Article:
“No–oh my God… …Well, I guess I’ll just have one then. Make it a small one, though.”
“That’ll be five silver. They’re half price until I can get them filleted just right.”
“Kids these days, they’re really missin’ out, Ron. Back when we was young, we had all sorts of superheroes to follow. Superman, Captain America, even that plastic guy. Each month was a new adventure. They’d fight some super villain, and in the end the good guy always won.” I say as Ron nods to appease me while tending to his grill. “These days, we could use Superman. He could take care of this whole problem in an hour. And all he’d want in return was to see us smile and feel safe. Wouldn’t even ask for any payment.”
Ron throws another fresh burger over the hot coals and stares past me towards the main gate. As I continue, I am interrupted by a loud thud next to me.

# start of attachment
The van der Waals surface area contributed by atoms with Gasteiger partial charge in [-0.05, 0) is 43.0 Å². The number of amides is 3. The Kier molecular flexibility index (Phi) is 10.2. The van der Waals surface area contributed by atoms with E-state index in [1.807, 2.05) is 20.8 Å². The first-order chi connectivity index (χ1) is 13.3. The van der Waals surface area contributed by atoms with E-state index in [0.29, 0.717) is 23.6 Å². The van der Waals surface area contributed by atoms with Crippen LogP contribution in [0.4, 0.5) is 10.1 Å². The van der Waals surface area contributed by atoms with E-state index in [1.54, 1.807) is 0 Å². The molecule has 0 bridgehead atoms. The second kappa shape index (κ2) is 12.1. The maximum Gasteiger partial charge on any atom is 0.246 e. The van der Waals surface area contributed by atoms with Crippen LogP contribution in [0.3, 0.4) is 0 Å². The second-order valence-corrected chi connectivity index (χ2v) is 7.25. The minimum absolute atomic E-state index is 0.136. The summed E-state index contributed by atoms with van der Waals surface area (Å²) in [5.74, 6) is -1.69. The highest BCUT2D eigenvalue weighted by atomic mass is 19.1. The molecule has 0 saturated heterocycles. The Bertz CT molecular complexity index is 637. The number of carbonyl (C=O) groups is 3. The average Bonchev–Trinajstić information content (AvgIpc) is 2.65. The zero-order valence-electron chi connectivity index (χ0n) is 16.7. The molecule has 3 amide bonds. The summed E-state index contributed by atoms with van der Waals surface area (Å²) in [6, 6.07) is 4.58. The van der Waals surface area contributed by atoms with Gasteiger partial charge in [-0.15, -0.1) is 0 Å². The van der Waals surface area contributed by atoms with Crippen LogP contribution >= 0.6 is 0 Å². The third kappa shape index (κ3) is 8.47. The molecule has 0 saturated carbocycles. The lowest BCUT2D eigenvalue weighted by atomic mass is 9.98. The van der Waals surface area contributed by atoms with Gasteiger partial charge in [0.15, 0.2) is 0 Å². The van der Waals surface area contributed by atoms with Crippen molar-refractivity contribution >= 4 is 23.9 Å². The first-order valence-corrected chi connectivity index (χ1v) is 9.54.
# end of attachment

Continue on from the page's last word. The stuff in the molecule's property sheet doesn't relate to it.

“Would you mind keeping the guts away from my meat?” Ron asks his newest customer sarcastically. The man responds by tossing his blood stained ZED into the nearby grass.
“Sorry, Ron, sometimes I forget where I am,” the man replied before removing his helmet and pads; placing his protective gear next to his seat. “It’s just that I’m starving. I worked up such an appetite today; I got 27 kills on my own. How’s about double bacon cheeseburger with the works, some fries, and a milkshake?”
Ron laughed as he served up a freshly cooked burger to the man and left him to eat. He made his way back over to me and said, “Who needs Superman when you’ve got the Corps?”
Where have all of the great writers gone? Aren’t there more stories to be told? Just about the only way to escape the madness is to lose yourself in a good book. I’ve read all of the books we have here. I want new stories.
Over the years, the salvage teams supplied us with hundreds of books. The Zone’s library is pretty good, but everything in it is old. No one’s publishing anything new these days. I guess it’s understandable with the undead around. Where have all of the writers gone? Are they off somewhere thinking up new stories? Have they been taken?